Using timeboxing to boost productivity
Article by: Michael Lee
Original Article: Prezi Blog
If you’re looking for a better way to stay productive, especially while working remotely, then timeboxing may be the answer. Unlike traditional to-do lists, timeboxing is a technique where you sett aside blocks of time dedicated to specific tasks — once that time is up, you move on to another task. Check out these excellent Prezi videos from executives and experts to learn more about timeboxing and how it can help you be more productive.
An Introduction to Timeboxing
Before trying timeboxing for yourself, it’s important to understand how and why it can help with productivity. Jon Bradshaw, the President of Appointment, shares a great overview of timeboxing in his Prezi video. He explains the difference between “soft” and “hard” timeboxes, as well as a few of the pros (higher productivity and better work-life balance) and cons (less unstructured free time, potentially lost momentum). Watch his video:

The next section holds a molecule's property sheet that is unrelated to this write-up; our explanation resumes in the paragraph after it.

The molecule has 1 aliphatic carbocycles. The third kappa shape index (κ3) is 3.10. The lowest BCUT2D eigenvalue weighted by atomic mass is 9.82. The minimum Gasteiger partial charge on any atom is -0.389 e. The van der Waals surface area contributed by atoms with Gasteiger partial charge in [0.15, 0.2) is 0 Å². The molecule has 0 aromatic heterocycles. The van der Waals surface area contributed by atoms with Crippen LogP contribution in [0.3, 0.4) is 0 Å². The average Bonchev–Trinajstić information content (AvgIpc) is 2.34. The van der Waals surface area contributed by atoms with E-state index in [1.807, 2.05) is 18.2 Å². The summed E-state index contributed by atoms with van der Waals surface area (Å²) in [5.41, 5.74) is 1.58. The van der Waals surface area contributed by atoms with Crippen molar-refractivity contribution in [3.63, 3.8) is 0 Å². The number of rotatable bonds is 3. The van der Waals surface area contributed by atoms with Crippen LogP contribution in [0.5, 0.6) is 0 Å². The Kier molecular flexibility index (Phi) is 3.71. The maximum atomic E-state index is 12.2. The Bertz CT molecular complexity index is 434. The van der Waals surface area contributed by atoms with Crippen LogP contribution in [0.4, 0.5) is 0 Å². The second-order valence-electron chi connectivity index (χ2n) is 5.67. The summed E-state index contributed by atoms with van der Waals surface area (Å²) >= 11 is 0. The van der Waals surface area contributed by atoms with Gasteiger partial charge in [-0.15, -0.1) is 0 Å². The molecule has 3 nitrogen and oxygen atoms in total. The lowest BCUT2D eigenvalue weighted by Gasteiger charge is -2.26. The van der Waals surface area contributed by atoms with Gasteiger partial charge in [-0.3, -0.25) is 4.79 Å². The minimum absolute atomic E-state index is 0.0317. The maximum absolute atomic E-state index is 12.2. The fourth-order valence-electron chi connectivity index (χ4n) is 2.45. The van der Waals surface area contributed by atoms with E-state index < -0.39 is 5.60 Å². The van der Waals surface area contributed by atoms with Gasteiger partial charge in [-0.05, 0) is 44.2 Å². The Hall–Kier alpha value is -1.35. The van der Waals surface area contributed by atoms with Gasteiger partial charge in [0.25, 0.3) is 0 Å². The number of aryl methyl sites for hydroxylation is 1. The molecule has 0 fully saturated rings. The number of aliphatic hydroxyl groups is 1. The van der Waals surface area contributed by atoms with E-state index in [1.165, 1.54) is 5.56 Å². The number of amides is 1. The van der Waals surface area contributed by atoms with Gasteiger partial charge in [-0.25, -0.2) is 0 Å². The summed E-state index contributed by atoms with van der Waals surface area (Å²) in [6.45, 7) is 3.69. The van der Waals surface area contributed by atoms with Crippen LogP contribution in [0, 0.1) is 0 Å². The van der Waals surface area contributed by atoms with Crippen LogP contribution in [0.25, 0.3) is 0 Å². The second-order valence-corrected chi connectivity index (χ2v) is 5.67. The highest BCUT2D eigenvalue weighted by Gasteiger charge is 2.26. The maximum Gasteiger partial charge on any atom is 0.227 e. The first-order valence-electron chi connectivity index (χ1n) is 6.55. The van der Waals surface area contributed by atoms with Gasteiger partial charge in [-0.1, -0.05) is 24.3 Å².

Take Control of your Schedule
If you’re inundated with work meetings, you should consider timeboxing to help you focus on the most important tasks. For Tracey Grace, the CEO of IBEX, she was facing an out-of-control schedule, which included taking important conference calls at the airport right before she was getting on the plane. In her Prezi video, she explains how she used timeboxing to rein in her schedule and save time for non-work activities while still staying on top of important tasks:
Create a Work-Life Balance
Timeboxing isn’t just useful for work tasks — one of the biggest positives from timeboxing is the ability to set aside time for breaks and leisure activities. John Hall, the co-founder of Calendar, points to timeboxing as a way to help with everyday life and ensure that he isn’t losing himself in his work. See how he uses it in his Prezi video:
Ditch The To-Do Lists
Many of us are accustomed to jotting down to-do lists to keep us organized and on top of our tasks. But to-do lists aren’t actually super helpful, argues Nir Eyal, bestselling author of Indistractable. In his Prezi video, he outlines three reasons why to-do lists don’t work: They prioritize the easy and urgent, not the important; they take away your enjoyment of leisure time; and they make you measure yourself with the wrong metrics.